The Journal of Arthroplasty, Volume 34, Issue 6, 1267 - 1272.e1

High Hip Center Reduces the Dynamic Hip Range of Motion and Increases the Hip Load: A Gait Analysis Study in Hip Arthroplasty Patients With Unilateral Developmental Dysplasia

Karaismailoglu, Bedri et al.


Long-term favorable clinical outcomes of anatomical or high hip center techniques in total hip arthroplasty (THA) are reported in patients with developmental dysplasia of the hip (DDH). However, there is little information about the effect of the hip center location on gait characteristics. The purpose of this study was to compare these surgical techniques with gait analysis, analyze the effect of the hip rotation center location on gait parameters, and discuss the possible problems that may arise.


A total of 40 patients who underwent THA due to unilateral coxarthrosis secondary to Crowe type III-IV DDH and completed 5 years of follow-up were included in the study. Group 1 included 20 patients who underwent anatomical hip center reconstruction, while group 2 included 20 patients who underwent high hip center reconstruction. Gait analysis was performed, and the groups were compared according to the gait characteristics.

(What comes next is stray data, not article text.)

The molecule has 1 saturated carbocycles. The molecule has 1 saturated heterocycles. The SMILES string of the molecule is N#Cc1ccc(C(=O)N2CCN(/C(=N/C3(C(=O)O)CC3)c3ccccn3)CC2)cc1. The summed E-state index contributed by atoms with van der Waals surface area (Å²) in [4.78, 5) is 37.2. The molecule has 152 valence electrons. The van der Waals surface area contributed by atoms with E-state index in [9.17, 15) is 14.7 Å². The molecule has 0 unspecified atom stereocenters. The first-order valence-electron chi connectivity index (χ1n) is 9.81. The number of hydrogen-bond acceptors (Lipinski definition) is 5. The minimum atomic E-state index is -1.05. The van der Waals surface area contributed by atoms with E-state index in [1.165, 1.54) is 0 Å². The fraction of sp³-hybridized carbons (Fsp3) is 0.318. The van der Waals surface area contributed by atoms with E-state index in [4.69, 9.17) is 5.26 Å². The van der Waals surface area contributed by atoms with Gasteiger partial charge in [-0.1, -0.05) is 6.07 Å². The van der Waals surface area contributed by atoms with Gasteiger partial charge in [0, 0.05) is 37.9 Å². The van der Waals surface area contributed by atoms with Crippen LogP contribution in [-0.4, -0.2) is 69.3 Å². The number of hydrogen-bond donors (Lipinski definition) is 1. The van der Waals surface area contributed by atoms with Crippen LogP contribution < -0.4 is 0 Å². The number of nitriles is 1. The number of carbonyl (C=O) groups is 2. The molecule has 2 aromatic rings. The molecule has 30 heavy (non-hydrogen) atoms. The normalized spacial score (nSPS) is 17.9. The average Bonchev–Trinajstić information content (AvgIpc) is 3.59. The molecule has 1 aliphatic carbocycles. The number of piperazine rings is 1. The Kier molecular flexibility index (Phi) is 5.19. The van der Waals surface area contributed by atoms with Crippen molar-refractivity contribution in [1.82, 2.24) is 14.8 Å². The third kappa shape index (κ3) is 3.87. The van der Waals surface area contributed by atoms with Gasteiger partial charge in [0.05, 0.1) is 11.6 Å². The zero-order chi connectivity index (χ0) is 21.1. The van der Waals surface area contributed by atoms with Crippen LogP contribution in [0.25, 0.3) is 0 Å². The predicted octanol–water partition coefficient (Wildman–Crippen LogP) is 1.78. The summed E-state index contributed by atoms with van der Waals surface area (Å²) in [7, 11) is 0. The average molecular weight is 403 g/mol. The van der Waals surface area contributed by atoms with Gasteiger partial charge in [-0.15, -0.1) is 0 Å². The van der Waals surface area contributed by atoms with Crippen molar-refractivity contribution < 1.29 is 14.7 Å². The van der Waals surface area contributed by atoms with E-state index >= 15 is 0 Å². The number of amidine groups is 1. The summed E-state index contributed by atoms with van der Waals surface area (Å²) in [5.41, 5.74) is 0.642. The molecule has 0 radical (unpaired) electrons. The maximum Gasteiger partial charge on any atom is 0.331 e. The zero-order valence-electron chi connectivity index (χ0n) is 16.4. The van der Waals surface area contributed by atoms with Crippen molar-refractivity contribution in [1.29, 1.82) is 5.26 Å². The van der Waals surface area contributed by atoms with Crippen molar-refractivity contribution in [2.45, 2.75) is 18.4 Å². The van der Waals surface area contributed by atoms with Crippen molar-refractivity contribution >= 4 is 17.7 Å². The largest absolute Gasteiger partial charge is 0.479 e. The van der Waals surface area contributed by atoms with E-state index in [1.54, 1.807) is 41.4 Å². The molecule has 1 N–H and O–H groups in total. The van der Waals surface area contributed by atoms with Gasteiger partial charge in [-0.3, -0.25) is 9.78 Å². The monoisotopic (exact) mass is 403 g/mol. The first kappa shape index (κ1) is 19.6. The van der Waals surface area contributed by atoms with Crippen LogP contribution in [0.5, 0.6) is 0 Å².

The mean temporospatial values were similar between the groups. The extension of the operated side was significantly lower in group 2 (−9.11 ± 8.92) than in group 1 (−1.87 ± 11.51) (P = .04). The mean longitudinal hip joint force was found to be significantly higher in group 2 (8.92 N/kg ± 0.54) than in group 1 (8.16 N/kg ± 0.66) ( P = .04). The high hip center technique has been shown to increase the load on the hip and restrict the dynamic range of motion.


The high hip center technique can decrease the survival of the implant and increase the fall risk as it increases the load on the hip and reduces the dynamic range of motion. The hip center should be reconstructed anatomically when possible in DDH patients who undergo unilateral THA.

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